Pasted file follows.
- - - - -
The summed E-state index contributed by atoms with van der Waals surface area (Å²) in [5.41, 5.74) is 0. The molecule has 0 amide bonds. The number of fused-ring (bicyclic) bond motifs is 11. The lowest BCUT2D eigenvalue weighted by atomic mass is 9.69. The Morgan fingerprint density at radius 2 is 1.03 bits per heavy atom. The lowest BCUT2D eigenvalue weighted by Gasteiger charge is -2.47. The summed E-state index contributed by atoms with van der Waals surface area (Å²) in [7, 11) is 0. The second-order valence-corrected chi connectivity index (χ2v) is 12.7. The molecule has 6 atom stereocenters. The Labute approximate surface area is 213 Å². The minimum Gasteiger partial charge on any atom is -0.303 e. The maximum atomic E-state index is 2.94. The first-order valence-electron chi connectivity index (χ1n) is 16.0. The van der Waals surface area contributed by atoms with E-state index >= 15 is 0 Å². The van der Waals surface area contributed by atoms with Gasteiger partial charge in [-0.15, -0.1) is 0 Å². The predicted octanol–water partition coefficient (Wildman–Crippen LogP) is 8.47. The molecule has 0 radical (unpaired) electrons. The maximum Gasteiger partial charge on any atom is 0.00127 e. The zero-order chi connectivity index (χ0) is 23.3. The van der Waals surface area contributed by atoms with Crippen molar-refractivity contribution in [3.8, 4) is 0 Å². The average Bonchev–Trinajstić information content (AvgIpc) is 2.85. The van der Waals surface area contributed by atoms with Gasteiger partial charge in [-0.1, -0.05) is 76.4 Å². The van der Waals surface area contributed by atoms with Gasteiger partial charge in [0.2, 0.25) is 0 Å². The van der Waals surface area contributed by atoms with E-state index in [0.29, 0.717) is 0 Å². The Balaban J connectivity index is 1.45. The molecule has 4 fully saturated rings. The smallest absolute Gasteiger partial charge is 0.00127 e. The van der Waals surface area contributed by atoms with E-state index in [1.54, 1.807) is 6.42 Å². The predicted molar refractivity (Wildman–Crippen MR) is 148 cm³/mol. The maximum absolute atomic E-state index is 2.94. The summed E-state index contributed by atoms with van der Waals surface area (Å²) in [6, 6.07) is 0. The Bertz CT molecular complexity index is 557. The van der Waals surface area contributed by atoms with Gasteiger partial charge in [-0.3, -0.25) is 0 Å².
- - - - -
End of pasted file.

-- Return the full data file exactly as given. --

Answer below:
The summed E-state index contributed by atoms with van der Waals surface area (Å²) in [5.41, 5.74) is 0. The molecule has 0 amide bonds. The number of fused-ring (bicyclic) bond motifs is 11. The lowest BCUT2D eigenvalue weighted by atomic mass is 9.69. The Morgan fingerprint density at radius 2 is 1.03 bits per heavy atom. The lowest BCUT2D eigenvalue weighted by Gasteiger charge is -2.47. The summed E-state index contributed by atoms with van der Waals surface area (Å²) in [7, 11) is 0. The second-order valence-corrected chi connectivity index (χ2v) is 12.7. The molecule has 6 atom stereocenters. The Labute approximate surface area is 213 Å². The minimum Gasteiger partial charge on any atom is -0.303 e. The maximum atomic E-state index is 2.94. The first-order valence-electron chi connectivity index (χ1n) is 16.0. The van der Waals surface area contributed by atoms with E-state index >= 15 is 0 Å². The van der Waals surface area contributed by atoms with Gasteiger partial charge in [-0.15, -0.1) is 0 Å². The predicted octanol–water partition coefficient (Wildman–Crippen LogP) is 8.47. The molecule has 0 radical (unpaired) electrons. The maximum Gasteiger partial charge on any atom is 0.00127 e. The zero-order chi connectivity index (χ0) is 23.3. The van der Waals surface area contributed by atoms with Crippen molar-refractivity contribution in [3.8, 4) is 0 Å². The average Bonchev–Trinajstić information content (AvgIpc) is 2.85. The van der Waals surface area contributed by atoms with Gasteiger partial charge in [-0.1, -0.05) is 76.4 Å². The van der Waals surface area contributed by atoms with Gasteiger partial charge in [0.2, 0.25) is 0 Å². The van der Waals surface area contributed by atoms with E-state index in [0.29, 0.717) is 0 Å². The Balaban J connectivity index is 1.45. The molecule has 4 fully saturated rings. The smallest absolute Gasteiger partial charge is 0.00127 e. The van der Waals surface area contributed by atoms with E-state index in [1.54, 1.807) is 6.42 Å². The predicted molar refractivity (Wildman–Crippen MR) is 148 cm³/mol. The maximum absolute atomic E-state index is 2.94. The summed E-state index contributed by atoms with van der Waals surface area (Å²) in [6, 6.07) is 0. The Bertz CT molecular complexity index is 557. The van der Waals surface area contributed by atoms with Gasteiger partial charge in [-0.3, -0.25) is 0 Å².